A Modesto man spent Wednesday on the witness stand in Stanislaus County Superior Court, telling a jury about the day he and his friends shot into Oregon Park, killing a teenager because she was wearing a red blouse.
Mario Garcia, 21, agreed to testify against his former buddies to save himself from the life sentence a murder conviction can bring. In the process, he gave the jury a peek into the minds of youngsters who join street gangs such as the Norteños, who claim red, or the Sureños, who claim blue.
The young man said he and four other Sureños, or Southerners, were driving around the airport neighborhood in a white Chevrolet Blazer about 5 p.m. on May 26, 2004, when they spotted someone in the park wearing red.
He said one or two of the boys in the car started screaming Sureño slogans, such as "puro sur," or pure Southerner, before the gunfire rang out. He said his homeboys were at war with the Norteños, or Northerners, and had to retaliate because they had been disrespected.
"We can't look like punks if we represent something," Garcia said.
Several shots from a .22-caliber rifle rang out and one of them pierced the heart of 17-year-old Ernestina "Tina" DeJesus Tizoc. The junior at Johansen High School was not a gang member, and had been sitting on a table in the park under a gazebo, talking with several friends.
The boys, who had been smoking methamphetamine, were mad because some Norteños came at them with bats the night before, chasing them into their friend's house near the park, then smashing out the back passenger-side windows of the Blazer.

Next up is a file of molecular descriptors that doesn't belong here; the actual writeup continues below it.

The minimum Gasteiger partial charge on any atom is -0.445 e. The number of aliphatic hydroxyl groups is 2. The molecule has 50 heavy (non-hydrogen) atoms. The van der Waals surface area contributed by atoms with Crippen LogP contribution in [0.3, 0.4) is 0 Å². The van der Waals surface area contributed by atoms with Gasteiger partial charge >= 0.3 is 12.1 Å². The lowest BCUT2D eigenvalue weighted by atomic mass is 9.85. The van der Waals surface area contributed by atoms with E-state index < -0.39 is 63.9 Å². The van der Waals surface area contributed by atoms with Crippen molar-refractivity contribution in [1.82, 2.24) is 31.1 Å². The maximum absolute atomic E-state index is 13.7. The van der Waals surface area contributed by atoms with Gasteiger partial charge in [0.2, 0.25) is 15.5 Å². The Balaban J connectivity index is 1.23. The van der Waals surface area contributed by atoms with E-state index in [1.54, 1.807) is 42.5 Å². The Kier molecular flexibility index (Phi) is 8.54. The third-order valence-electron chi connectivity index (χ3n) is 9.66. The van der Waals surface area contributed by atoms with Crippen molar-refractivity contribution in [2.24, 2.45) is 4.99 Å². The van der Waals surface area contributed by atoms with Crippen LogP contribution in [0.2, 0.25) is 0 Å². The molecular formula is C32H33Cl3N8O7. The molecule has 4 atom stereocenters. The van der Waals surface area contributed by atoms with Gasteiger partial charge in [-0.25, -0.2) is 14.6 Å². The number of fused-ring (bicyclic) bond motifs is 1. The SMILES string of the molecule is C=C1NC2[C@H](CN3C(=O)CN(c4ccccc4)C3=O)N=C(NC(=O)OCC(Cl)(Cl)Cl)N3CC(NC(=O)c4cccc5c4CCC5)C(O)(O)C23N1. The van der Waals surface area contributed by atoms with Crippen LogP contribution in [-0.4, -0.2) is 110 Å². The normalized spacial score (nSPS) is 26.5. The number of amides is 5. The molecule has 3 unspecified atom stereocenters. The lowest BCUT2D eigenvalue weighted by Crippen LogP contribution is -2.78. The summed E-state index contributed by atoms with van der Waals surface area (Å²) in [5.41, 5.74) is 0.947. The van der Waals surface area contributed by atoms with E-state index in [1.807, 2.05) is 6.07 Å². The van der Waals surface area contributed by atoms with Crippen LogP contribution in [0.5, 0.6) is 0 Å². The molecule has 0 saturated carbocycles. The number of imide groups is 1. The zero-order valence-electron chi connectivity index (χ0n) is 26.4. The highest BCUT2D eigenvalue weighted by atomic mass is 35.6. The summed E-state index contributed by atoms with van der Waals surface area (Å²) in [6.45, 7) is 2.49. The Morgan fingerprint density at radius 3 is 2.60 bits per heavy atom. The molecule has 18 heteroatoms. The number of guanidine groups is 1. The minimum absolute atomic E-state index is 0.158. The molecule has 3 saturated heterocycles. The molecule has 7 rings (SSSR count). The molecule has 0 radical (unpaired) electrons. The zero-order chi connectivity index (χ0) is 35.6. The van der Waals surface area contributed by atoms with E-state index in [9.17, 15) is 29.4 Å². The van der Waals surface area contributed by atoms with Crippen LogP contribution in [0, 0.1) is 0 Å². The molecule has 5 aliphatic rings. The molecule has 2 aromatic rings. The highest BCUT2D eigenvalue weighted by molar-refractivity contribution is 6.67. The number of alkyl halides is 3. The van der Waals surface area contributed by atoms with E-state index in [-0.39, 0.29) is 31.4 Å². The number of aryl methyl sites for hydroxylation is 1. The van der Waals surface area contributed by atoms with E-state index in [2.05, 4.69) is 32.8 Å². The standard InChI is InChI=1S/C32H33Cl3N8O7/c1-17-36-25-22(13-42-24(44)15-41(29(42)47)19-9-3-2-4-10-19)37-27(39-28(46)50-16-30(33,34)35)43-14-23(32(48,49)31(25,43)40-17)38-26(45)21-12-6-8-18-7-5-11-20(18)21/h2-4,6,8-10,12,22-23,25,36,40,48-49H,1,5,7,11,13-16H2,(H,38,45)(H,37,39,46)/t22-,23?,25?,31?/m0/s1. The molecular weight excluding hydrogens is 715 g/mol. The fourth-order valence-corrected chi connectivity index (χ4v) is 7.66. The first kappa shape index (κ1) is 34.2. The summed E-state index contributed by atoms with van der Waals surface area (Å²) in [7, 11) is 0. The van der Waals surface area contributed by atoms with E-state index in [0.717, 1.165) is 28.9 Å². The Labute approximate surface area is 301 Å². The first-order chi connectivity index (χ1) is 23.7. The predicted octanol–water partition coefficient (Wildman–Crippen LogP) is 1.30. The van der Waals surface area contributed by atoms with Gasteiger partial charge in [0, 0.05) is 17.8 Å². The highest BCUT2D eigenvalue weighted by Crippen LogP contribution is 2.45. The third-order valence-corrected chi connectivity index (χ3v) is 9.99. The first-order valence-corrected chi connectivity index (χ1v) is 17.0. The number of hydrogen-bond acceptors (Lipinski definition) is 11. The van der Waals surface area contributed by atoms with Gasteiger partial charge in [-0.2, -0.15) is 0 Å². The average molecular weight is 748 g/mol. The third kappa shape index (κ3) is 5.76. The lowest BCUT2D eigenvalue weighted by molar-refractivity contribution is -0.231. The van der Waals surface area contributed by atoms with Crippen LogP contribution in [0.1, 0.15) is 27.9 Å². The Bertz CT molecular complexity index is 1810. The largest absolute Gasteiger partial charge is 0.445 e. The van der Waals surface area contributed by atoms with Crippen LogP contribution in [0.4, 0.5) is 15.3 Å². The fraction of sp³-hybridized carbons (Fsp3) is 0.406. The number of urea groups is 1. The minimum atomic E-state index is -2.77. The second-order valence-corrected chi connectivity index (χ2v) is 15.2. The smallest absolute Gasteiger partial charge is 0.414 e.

About an hour before Tina was shot, the Sureños borrowed a rifle so they could fight back. They didn't have a plan, but agreed that something had to be done.
"Just do whatever it takes to hurt them or take them out. If you have to kill them, oh well, they're your enemies," Garcia said.
After the shooting, the boys left the Blazer in an alley and got a ride to a dairy on the outskirts of Modesto, where they had a barbecue and cooked some hot dogs.
They did not know Tina had been killed until they returned home hours later.
A day later, they were under arrest. They are being tried as adults, though they were minors at the time of the shooting.
Garcia said Rigoberto Moreno, 20, and Pedro Castillo, 19, both of Modesto, were in the Blazer when the fatal shots rang out. Both are on trial, facing murder, conspiracy and gang charges.
Garcia said Edgar Barajas, 20, of Modesto was the shooter and Jesus Rodriguez, 19, of Patterson, was the driver. They will be tried separately.
Defense: It was an accident
A defense attorney said the shooting was accidental. He suggested that Barajas was trying to scare the Norteños by firing into the air, but lost his balance when Rodriguez unexpectedly accelerated, forcing the barrel of the rifle downward.
Garcia said Barajas was trying to shoot at people, though he may not have wanted to kill them. Garcia has been in custody since his arrest 3½ years ago and is expected to gain his freedom after he testifies at both trials.
The prosecution's star witness had trouble recalling basic details about himself, such as how old he was when he dropped out of Hanshaw Middle School.
Garcia said he is telling the truth about the shooting, but seemed nonchalant as he suggested that such killings are a fact of life in his neighborhood. He said Norteños were fair game when he was a Sureño, though he would not have shot at women or children.
He said gang members don't get too upset if innocent bystanders get caught in the crossfire.
"If I hit anybody else, oh well," said Garcia, who said he has dropped out of the gang. "I'm gang banging. I've gotta do what I've gotta do."
Bee staff writer Susan Herendeen can be reached at firstname.lastname@example.org or 578-2338.